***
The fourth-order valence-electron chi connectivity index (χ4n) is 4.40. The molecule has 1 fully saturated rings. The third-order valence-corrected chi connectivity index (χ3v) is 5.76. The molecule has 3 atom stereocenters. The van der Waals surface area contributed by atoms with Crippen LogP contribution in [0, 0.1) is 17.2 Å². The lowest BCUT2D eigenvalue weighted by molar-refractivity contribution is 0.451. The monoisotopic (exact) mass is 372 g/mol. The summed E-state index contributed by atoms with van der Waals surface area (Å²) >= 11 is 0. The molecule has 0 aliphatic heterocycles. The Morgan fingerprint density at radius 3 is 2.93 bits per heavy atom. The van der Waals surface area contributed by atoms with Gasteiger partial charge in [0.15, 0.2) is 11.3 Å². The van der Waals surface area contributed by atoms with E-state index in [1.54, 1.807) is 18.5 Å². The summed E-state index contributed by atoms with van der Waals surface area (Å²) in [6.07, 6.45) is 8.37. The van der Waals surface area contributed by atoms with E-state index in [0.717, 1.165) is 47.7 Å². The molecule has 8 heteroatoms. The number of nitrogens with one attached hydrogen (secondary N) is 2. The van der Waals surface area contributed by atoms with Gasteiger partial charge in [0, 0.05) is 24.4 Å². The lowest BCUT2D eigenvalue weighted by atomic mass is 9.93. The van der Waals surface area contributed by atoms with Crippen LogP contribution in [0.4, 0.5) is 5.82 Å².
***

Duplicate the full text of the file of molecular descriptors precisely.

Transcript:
The fourth-order valence-electron chi connectivity index (χ4n) is 4.40. The molecule has 1 fully saturated rings. The third-order valence-corrected chi connectivity index (χ3v) is 5.76. The molecule has 3 atom stereocenters. The van der Waals surface area contributed by atoms with Crippen LogP contribution in [0, 0.1) is 17.2 Å². The lowest BCUT2D eigenvalue weighted by molar-refractivity contribution is 0.451. The monoisotopic (exact) mass is 372 g/mol. The summed E-state index contributed by atoms with van der Waals surface area (Å²) >= 11 is 0. The molecule has 0 aliphatic heterocycles. The Morgan fingerprint density at radius 3 is 2.93 bits per heavy atom. The van der Waals surface area contributed by atoms with Gasteiger partial charge in [0.15, 0.2) is 11.3 Å². The van der Waals surface area contributed by atoms with E-state index in [1.54, 1.807) is 18.5 Å². The summed E-state index contributed by atoms with van der Waals surface area (Å²) in [6.07, 6.45) is 8.37. The van der Waals surface area contributed by atoms with E-state index in [0.717, 1.165) is 47.7 Å². The molecule has 8 heteroatoms. The number of nitrogens with one attached hydrogen (secondary N) is 2. The van der Waals surface area contributed by atoms with Gasteiger partial charge in [0, 0.05) is 24.4 Å². The lowest BCUT2D eigenvalue weighted by atomic mass is 9.93. The van der Waals surface area contributed by atoms with Crippen LogP contribution in [0.4, 0.5) is 5.82 Å².